Eclectic demographics, rapid patient recruitment, and a burgeoning population with a gradient of disease profiles—these seem to be the fundamentals truly driving growth in South Africa’s clinical trial industry. However, without the presence of proper mechanisms to arbitrate between regulators and researchers, the sustained growth of this industry may very well be at risk.
Other significant advantages are being in western Europe’s time zone, the use of English as the language of clinical trial conduct and data recording…and year-round recruitment in global trials due to the inverse seasonality of the southern hemisphere.
In 2013, South Africa’s clinical trial sector was valued at roughly USD 27 million with over 1,600 trials registered according to ClinicalTrials.gov. Needless to say, South Africa acts as a strategic hub for more than just its sound investment climate and established business infrastructure. The nation’s eclectic spread of demographics and disease burdens has attracted many of the most prominent names in the pharmaceutical and biotechnology industry for clinical research—only fuelling the growing presence of not only multinational contract research organizations (CROs), but also local.
“South Africa’s combined characteristics of first and third world medicine have long been recognized as attractive to clinical research,” asserts Victor Strugo, managing director of Triclinium Clinical Development. “Two decades of social upliftment have additionally established a third tier of affordable semi-private medicine that brings treatment-naïve populations closer to state-of-art diagnostic methods and research-equipped facilities.”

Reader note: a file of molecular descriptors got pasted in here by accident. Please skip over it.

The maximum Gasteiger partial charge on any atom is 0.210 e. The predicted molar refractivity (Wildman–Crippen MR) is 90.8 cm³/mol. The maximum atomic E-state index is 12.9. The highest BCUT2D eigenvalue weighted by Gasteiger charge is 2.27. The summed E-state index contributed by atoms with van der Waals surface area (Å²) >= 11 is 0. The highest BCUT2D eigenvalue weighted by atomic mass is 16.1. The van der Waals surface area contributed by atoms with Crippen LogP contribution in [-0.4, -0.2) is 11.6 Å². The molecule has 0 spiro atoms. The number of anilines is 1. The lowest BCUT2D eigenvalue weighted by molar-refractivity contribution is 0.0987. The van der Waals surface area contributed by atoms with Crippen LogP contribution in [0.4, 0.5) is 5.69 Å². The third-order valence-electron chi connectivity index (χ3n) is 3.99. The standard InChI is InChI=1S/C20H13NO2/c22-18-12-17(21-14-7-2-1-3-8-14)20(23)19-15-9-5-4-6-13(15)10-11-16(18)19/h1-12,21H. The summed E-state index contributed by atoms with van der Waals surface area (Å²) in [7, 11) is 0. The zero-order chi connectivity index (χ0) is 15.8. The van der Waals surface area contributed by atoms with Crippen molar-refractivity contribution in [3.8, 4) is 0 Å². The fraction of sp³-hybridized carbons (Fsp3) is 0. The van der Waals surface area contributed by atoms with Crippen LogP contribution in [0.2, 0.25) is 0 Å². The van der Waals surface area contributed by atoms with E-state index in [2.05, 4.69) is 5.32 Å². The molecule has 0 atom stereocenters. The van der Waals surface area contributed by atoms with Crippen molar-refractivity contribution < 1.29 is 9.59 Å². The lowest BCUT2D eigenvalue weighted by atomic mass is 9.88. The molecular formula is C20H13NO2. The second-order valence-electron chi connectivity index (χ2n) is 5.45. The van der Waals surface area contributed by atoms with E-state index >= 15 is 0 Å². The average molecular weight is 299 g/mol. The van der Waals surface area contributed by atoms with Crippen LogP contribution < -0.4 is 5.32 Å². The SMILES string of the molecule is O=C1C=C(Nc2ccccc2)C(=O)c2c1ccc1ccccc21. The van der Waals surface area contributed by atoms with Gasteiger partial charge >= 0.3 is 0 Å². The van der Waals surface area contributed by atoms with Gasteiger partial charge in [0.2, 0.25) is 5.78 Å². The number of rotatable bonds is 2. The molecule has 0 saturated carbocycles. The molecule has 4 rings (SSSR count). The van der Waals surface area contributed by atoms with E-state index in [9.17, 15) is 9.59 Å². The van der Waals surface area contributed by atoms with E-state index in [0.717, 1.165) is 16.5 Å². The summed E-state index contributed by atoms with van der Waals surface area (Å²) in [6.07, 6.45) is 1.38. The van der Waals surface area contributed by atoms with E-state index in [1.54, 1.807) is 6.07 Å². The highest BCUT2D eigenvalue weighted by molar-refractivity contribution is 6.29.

“Other significant advantages are being in western Europe’s time zone, the use of English as the language of clinical trial conduct and data recording…and year-round recruitment in global trials due to the inverse seasonality of the southern hemisphere. We also have a long-established good clinical practice (GCP) culture: the first global registration trials were done here in the 1970s, since when the South African investigative community has grown, both in the high-tech private sector and the larger academic-affiliated public sector, accelerated by the Medicine Control Council’s (MCC) conscious push for trial sponsors to build research capacity,” Stugo adds.
From the perspective of Sizakele Mphele, founder and managing director of LT clinical research, one of the first wholly black-owned South African CROs, “South Africa has a very conducive environment for clinical research. The diversity in our patient population makes it a clinical research friendly country.” That being said, however, Mphele says, “there have been some criticisms of our regulatory framework, with a suggestion that it is bringing down the clinical trials industry.”
Any company currently looking to conduct clinical trials in South Africa must first secure approval from the MCC, while also registering the trial with the official South African National Trial Register, which was established in 2005. Compared to the apartheid era, the regulatory regime in South Africa has significantly evolved to protect the interests of health professionals, patients, and ethicists alike.
But some might argue that regulatory governance has become too stringent and over bearing. “Unfortunately, our forward momentum is very much limited by our regulators, the Medicine Control Council (MCC), especially when our activities do not directly fall in line with the nation’s therapeutic priorities,” claims Catherine Lund, co-owner of OnQ Research. “Though, at a recent stakeholder workshop, the MCC expressed resolute intentions on reforming this dynamic, which has largely remained unchanged over the years.”